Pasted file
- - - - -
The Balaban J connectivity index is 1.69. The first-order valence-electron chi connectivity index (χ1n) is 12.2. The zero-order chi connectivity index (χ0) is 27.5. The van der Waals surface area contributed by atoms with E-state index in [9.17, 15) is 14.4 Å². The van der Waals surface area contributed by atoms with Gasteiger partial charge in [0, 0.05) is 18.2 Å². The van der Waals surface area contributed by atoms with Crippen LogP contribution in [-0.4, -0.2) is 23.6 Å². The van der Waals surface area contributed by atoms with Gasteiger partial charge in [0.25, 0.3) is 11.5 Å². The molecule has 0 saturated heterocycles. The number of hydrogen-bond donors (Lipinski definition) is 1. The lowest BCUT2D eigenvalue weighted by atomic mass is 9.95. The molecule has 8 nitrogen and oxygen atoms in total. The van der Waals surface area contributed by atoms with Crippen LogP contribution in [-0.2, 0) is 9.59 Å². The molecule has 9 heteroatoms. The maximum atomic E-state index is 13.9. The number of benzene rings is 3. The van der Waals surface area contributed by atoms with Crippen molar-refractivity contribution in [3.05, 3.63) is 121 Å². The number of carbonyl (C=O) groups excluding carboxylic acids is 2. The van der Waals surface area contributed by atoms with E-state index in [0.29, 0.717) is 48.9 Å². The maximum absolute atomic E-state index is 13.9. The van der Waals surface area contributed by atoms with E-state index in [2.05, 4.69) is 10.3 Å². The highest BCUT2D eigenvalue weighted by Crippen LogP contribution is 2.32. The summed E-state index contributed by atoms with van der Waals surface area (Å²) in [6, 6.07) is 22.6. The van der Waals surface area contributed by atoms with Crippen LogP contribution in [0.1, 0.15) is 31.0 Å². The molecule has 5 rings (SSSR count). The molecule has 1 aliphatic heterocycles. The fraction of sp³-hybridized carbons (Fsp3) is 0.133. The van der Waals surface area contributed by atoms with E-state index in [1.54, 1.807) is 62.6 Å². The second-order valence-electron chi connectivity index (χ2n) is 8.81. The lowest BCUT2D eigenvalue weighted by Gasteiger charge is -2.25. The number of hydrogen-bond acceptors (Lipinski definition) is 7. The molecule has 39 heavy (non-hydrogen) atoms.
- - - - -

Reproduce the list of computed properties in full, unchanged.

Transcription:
The Balaban J connectivity index is 1.69. The first-order valence-electron chi connectivity index (χ1n) is 12.2. The zero-order chi connectivity index (χ0) is 27.5. The van der Waals surface area contributed by atoms with E-state index in [9.17, 15) is 14.4 Å². The van der Waals surface area contributed by atoms with Gasteiger partial charge in [0, 0.05) is 18.2 Å². The van der Waals surface area contributed by atoms with Crippen LogP contribution in [-0.4, -0.2) is 23.6 Å². The van der Waals surface area contributed by atoms with Gasteiger partial charge in [0.25, 0.3) is 11.5 Å². The molecule has 0 saturated heterocycles. The number of hydrogen-bond donors (Lipinski definition) is 1. The lowest BCUT2D eigenvalue weighted by atomic mass is 9.95. The molecule has 8 nitrogen and oxygen atoms in total. The van der Waals surface area contributed by atoms with Crippen LogP contribution in [-0.2, 0) is 9.59 Å². The molecule has 9 heteroatoms. The maximum atomic E-state index is 13.9. The number of benzene rings is 3. The van der Waals surface area contributed by atoms with Crippen molar-refractivity contribution in [3.05, 3.63) is 121 Å². The number of carbonyl (C=O) groups excluding carboxylic acids is 2. The van der Waals surface area contributed by atoms with E-state index in [0.29, 0.717) is 48.9 Å². The maximum absolute atomic E-state index is 13.9. The van der Waals surface area contributed by atoms with E-state index in [2.05, 4.69) is 10.3 Å². The highest BCUT2D eigenvalue weighted by Crippen LogP contribution is 2.32. The summed E-state index contributed by atoms with van der Waals surface area (Å²) in [6, 6.07) is 22.6. The van der Waals surface area contributed by atoms with Crippen LogP contribution in [0.1, 0.15) is 31.0 Å². The molecule has 5 rings (SSSR count). The molecule has 1 aliphatic heterocycles. The fraction of sp³-hybridized carbons (Fsp3) is 0.133. The van der Waals surface area contributed by atoms with E-state index in [1.54, 1.807) is 62.6 Å². The second-order valence-electron chi connectivity index (χ2n) is 8.81. The lowest BCUT2D eigenvalue weighted by Gasteiger charge is -2.25. The number of hydrogen-bond acceptors (Lipinski definition) is 7. The molecule has 39 heavy (non-hydrogen) atoms.